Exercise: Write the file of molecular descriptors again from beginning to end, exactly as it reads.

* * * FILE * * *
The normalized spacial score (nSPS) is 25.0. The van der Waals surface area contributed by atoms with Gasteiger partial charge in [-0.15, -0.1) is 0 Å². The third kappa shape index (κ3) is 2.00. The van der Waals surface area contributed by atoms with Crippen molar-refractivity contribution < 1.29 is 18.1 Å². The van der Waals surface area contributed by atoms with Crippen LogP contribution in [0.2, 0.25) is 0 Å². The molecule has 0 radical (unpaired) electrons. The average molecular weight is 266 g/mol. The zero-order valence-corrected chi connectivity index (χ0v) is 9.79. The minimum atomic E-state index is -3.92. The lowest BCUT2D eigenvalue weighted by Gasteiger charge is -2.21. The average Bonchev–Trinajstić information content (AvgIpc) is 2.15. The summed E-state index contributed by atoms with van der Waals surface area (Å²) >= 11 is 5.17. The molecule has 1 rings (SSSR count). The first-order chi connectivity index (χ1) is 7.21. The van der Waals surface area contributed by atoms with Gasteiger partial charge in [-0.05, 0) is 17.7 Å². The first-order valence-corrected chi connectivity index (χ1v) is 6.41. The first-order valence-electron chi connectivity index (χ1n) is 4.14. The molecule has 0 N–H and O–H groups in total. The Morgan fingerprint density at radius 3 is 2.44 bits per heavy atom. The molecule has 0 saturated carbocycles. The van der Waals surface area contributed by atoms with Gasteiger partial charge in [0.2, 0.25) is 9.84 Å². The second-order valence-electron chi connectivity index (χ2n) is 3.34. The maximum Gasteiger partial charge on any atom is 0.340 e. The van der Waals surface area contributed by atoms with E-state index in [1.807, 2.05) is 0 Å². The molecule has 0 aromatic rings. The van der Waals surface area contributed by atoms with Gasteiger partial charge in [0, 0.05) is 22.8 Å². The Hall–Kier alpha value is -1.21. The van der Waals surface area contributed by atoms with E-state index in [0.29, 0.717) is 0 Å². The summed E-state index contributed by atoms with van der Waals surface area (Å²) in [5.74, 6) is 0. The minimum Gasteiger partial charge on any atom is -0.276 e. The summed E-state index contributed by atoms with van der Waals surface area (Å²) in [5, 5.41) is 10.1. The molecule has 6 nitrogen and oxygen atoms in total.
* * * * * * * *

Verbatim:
The normalized spacial score (nSPS) is 25.0. The van der Waals surface area contributed by atoms with Gasteiger partial charge in [-0.15, -0.1) is 0 Å². The third kappa shape index (κ3) is 2.00. The van der Waals surface area contributed by atoms with Crippen molar-refractivity contribution < 1.29 is 18.1 Å². The van der Waals surface area contributed by atoms with Crippen LogP contribution in [0.2, 0.25) is 0 Å². The molecule has 0 radical (unpaired) electrons. The average molecular weight is 266 g/mol. The zero-order valence-corrected chi connectivity index (χ0v) is 9.79. The minimum atomic E-state index is -3.92. The lowest BCUT2D eigenvalue weighted by Gasteiger charge is -2.21. The average Bonchev–Trinajstić information content (AvgIpc) is 2.15. The summed E-state index contributed by atoms with van der Waals surface area (Å²) >= 11 is 5.17. The molecule has 1 rings (SSSR count). The first-order chi connectivity index (χ1) is 7.21. The van der Waals surface area contributed by atoms with Gasteiger partial charge in [-0.05, 0) is 17.7 Å². The first-order valence-corrected chi connectivity index (χ1v) is 6.41. The first-order valence-electron chi connectivity index (χ1n) is 4.14. The molecule has 0 N–H and O–H groups in total. The Morgan fingerprint density at radius 3 is 2.44 bits per heavy atom. The molecule has 0 saturated carbocycles. The van der Waals surface area contributed by atoms with Gasteiger partial charge in [0.2, 0.25) is 9.84 Å². The second-order valence-electron chi connectivity index (χ2n) is 3.34. The maximum Gasteiger partial charge on any atom is 0.340 e. The van der Waals surface area contributed by atoms with E-state index in [1.807, 2.05) is 0 Å². The molecule has 0 aromatic rings. The van der Waals surface area contributed by atoms with Gasteiger partial charge in [0, 0.05) is 22.8 Å². The Hall–Kier alpha value is -1.21. The van der Waals surface area contributed by atoms with E-state index in [0.29, 0.717) is 0 Å². The summed E-state index contributed by atoms with van der Waals surface area (Å²) in [5.74, 6) is 0. The minimum Gasteiger partial charge on any atom is -0.276 e. The summed E-state index contributed by atoms with van der Waals surface area (Å²) in [5, 5.41) is 10.1. The molecule has 6 nitrogen and oxygen atoms in total.